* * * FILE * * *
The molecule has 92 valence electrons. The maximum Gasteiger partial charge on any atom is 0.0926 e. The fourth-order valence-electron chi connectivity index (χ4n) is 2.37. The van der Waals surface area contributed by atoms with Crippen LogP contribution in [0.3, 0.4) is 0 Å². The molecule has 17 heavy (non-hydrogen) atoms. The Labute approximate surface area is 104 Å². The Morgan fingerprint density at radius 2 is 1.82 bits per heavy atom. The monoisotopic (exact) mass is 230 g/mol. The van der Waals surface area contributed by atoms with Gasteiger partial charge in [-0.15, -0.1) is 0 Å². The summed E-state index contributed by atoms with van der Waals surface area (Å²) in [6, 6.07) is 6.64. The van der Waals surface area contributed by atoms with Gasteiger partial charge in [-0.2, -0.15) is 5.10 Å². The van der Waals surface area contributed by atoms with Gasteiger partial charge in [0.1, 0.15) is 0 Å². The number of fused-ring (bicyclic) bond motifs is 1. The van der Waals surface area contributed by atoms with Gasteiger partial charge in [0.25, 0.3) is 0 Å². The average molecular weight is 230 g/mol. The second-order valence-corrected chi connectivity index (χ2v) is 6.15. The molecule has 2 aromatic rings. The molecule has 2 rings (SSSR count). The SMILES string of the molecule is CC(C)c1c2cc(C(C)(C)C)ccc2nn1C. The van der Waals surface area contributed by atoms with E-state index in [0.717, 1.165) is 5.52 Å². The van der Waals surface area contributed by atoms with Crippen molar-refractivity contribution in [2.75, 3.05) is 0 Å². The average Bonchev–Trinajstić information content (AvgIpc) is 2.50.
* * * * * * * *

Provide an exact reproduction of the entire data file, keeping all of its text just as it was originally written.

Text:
The molecule has 92 valence electrons. The maximum Gasteiger partial charge on any atom is 0.0926 e. The fourth-order valence-electron chi connectivity index (χ4n) is 2.37. The van der Waals surface area contributed by atoms with Crippen LogP contribution in [0.3, 0.4) is 0 Å². The molecule has 17 heavy (non-hydrogen) atoms. The Labute approximate surface area is 104 Å². The Morgan fingerprint density at radius 2 is 1.82 bits per heavy atom. The monoisotopic (exact) mass is 230 g/mol. The van der Waals surface area contributed by atoms with Gasteiger partial charge in [-0.15, -0.1) is 0 Å². The summed E-state index contributed by atoms with van der Waals surface area (Å²) in [6, 6.07) is 6.64. The van der Waals surface area contributed by atoms with Gasteiger partial charge in [-0.2, -0.15) is 5.10 Å². The van der Waals surface area contributed by atoms with Gasteiger partial charge in [0.1, 0.15) is 0 Å². The number of fused-ring (bicyclic) bond motifs is 1. The van der Waals surface area contributed by atoms with Gasteiger partial charge in [0.25, 0.3) is 0 Å². The average molecular weight is 230 g/mol. The second-order valence-corrected chi connectivity index (χ2v) is 6.15. The molecule has 2 aromatic rings. The molecule has 2 rings (SSSR count). The SMILES string of the molecule is CC(C)c1c2cc(C(C)(C)C)ccc2nn1C. The van der Waals surface area contributed by atoms with E-state index in [0.717, 1.165) is 5.52 Å². The van der Waals surface area contributed by atoms with Crippen molar-refractivity contribution in [2.75, 3.05) is 0 Å². The average Bonchev–Trinajstić information content (AvgIpc) is 2.50.